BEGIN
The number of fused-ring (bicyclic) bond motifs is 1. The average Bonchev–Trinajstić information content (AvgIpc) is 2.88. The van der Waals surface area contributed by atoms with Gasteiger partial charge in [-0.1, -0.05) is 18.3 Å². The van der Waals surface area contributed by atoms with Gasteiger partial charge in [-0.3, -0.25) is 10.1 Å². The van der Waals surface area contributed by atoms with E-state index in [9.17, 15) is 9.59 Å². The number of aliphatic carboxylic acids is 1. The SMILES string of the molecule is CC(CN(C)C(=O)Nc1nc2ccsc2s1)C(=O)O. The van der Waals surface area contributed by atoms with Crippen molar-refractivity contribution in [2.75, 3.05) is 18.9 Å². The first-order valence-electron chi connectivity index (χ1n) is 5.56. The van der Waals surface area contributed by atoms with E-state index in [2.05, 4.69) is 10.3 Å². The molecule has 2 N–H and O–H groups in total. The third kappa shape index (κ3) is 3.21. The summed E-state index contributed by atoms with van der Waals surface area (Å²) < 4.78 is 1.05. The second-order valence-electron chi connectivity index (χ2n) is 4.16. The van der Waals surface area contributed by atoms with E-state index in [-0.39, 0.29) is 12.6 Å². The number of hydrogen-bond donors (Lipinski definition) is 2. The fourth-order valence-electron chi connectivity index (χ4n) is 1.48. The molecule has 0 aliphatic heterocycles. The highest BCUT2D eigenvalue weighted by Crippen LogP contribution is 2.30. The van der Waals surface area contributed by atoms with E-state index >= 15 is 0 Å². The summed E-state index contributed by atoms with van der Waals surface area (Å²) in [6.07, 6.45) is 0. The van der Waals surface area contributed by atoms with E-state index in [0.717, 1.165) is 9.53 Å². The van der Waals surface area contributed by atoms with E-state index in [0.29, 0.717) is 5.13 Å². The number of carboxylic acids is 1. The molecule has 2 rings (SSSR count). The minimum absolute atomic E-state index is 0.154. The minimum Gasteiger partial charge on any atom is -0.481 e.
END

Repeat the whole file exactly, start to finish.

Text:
The number of fused-ring (bicyclic) bond motifs is 1. The average Bonchev–Trinajstić information content (AvgIpc) is 2.88. The van der Waals surface area contributed by atoms with Gasteiger partial charge in [-0.1, -0.05) is 18.3 Å². The van der Waals surface area contributed by atoms with Gasteiger partial charge in [-0.3, -0.25) is 10.1 Å². The van der Waals surface area contributed by atoms with E-state index in [9.17, 15) is 9.59 Å². The number of aliphatic carboxylic acids is 1. The SMILES string of the molecule is CC(CN(C)C(=O)Nc1nc2ccsc2s1)C(=O)O. The van der Waals surface area contributed by atoms with Crippen molar-refractivity contribution in [2.75, 3.05) is 18.9 Å². The first-order valence-electron chi connectivity index (χ1n) is 5.56. The van der Waals surface area contributed by atoms with E-state index in [2.05, 4.69) is 10.3 Å². The molecule has 2 N–H and O–H groups in total. The third kappa shape index (κ3) is 3.21. The summed E-state index contributed by atoms with van der Waals surface area (Å²) < 4.78 is 1.05. The second-order valence-electron chi connectivity index (χ2n) is 4.16. The van der Waals surface area contributed by atoms with E-state index in [-0.39, 0.29) is 12.6 Å². The number of hydrogen-bond donors (Lipinski definition) is 2. The fourth-order valence-electron chi connectivity index (χ4n) is 1.48. The molecule has 0 aliphatic heterocycles. The highest BCUT2D eigenvalue weighted by Crippen LogP contribution is 2.30. The van der Waals surface area contributed by atoms with E-state index >= 15 is 0 Å². The summed E-state index contributed by atoms with van der Waals surface area (Å²) in [6.07, 6.45) is 0. The van der Waals surface area contributed by atoms with E-state index in [0.717, 1.165) is 9.53 Å². The van der Waals surface area contributed by atoms with E-state index in [0.29, 0.717) is 5.13 Å². The number of carboxylic acids is 1. The molecule has 2 rings (SSSR count). The minimum absolute atomic E-state index is 0.154. The minimum Gasteiger partial charge on any atom is -0.481 e.